It’s easy to walk from Pest (where your ship will dock) across the landmark Chain Bridge and ride the Castle Hill funicular up to the historic buildings and viewpoints of Buda. Then, after crossing the bridge back to Pest, turn left toward the circa-1902 Hungarian Parliament Building. You’ll need to book tickets in advance to tour the inside, but just seeing its Gothic-Revival spires and domes from the riverfront is a treat. Along the way, don’t miss the Shoes on the Danube. This memorial art installation of iron shoe sculptures represents the pairs that thousands of Hungarians, including more than 800 Jews, were forced to leave on the river bank when they were executed at the water’s edge in 1944 during WWII.
Budapest is also known for the Széchenyi Baths, a series of thermal pools set in and around a palace-like canary yellow building that dates to 1913. It’s located in City Park and a cool way to get there is on the vintage M1 subway, the oldest electric underground railway in Europe, which opened in 1896. Take it from Vörösmarty tér near the river to the Széchenyi Furdo stop or get off at monumental Hosok Tere (Heroes Square) and walk to the baths through the park.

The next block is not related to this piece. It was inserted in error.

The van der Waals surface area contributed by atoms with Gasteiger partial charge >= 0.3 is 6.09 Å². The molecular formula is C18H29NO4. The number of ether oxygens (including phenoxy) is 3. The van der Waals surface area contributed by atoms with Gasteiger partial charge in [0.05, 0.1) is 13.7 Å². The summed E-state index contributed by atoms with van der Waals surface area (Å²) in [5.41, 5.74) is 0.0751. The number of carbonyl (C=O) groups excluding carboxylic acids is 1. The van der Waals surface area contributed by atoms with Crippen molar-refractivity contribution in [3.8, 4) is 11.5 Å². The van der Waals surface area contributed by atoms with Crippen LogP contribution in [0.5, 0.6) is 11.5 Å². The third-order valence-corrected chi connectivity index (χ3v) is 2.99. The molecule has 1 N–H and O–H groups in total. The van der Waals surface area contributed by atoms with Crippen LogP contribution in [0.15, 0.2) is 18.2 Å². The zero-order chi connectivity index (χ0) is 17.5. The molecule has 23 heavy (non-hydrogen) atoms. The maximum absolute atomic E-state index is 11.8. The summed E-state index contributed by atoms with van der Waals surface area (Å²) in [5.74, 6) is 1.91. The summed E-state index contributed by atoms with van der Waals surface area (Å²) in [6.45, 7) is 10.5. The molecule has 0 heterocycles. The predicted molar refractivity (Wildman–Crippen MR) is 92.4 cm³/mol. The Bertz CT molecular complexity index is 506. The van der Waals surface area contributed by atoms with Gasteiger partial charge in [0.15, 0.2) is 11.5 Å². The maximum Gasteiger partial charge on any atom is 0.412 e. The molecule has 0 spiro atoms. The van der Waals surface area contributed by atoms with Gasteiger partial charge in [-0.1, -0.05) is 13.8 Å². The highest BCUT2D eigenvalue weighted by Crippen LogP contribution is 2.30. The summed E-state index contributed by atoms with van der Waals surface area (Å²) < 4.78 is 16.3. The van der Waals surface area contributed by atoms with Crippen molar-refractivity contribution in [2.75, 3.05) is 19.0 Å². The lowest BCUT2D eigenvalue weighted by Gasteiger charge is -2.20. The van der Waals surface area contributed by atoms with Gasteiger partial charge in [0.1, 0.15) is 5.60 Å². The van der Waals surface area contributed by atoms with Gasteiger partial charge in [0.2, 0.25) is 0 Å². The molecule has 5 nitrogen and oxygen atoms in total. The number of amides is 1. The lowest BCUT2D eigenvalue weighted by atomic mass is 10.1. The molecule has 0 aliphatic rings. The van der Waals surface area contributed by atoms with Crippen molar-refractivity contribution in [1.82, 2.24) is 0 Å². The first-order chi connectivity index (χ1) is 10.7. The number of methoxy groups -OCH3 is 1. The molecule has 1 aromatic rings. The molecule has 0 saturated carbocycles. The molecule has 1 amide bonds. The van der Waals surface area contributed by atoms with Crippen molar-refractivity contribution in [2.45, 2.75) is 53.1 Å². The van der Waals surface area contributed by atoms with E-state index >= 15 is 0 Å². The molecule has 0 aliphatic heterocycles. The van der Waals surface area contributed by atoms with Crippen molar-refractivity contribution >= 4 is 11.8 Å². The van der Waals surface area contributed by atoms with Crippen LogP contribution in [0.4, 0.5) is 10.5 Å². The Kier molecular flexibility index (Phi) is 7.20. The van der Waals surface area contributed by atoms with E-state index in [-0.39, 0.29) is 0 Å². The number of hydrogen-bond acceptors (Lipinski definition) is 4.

Depending on your interests, you can also visit the Dohany Street Synagogue (the largest in Europe), the Hungarian State Opera (located on elegant Andrassy Avenue), or the Great Market Hall (built in 1897). As sad as you’ll be to leave, that’s when the magic happens. By embarking in Budapest, you’ll experience the most stunning sail away in all of river cruising: gliding past the gleaming Hungarian Parliament Building seemingly illuminated in 14-karat gold.
Much smaller in scale, Bratislava is easily explored on foot. Having the expertise of your ship’s local guide will help put into perspective the complex history of the Slovakian capital. The original capital of the Slovak Republic in 1939 before it fell under Nazi rule, the city became a capital again in 1993 after the “Velvet Revolution” split the former Czechoslovakia into the Czech Republic and Slovakia.
From the Danube, it’s a short walk to Bratislava’s Old Town, which is rich with history and full of pastel-hued charm. It’s known as the “Coronation City” because it served as the capital of the Kingdom of Hungary in the 16th century and saw 10 kings crowned there between 1563 and 1830. Bratislava Castle, a large white fortress, can be reached via a hike from Old Town and offers sweeping views.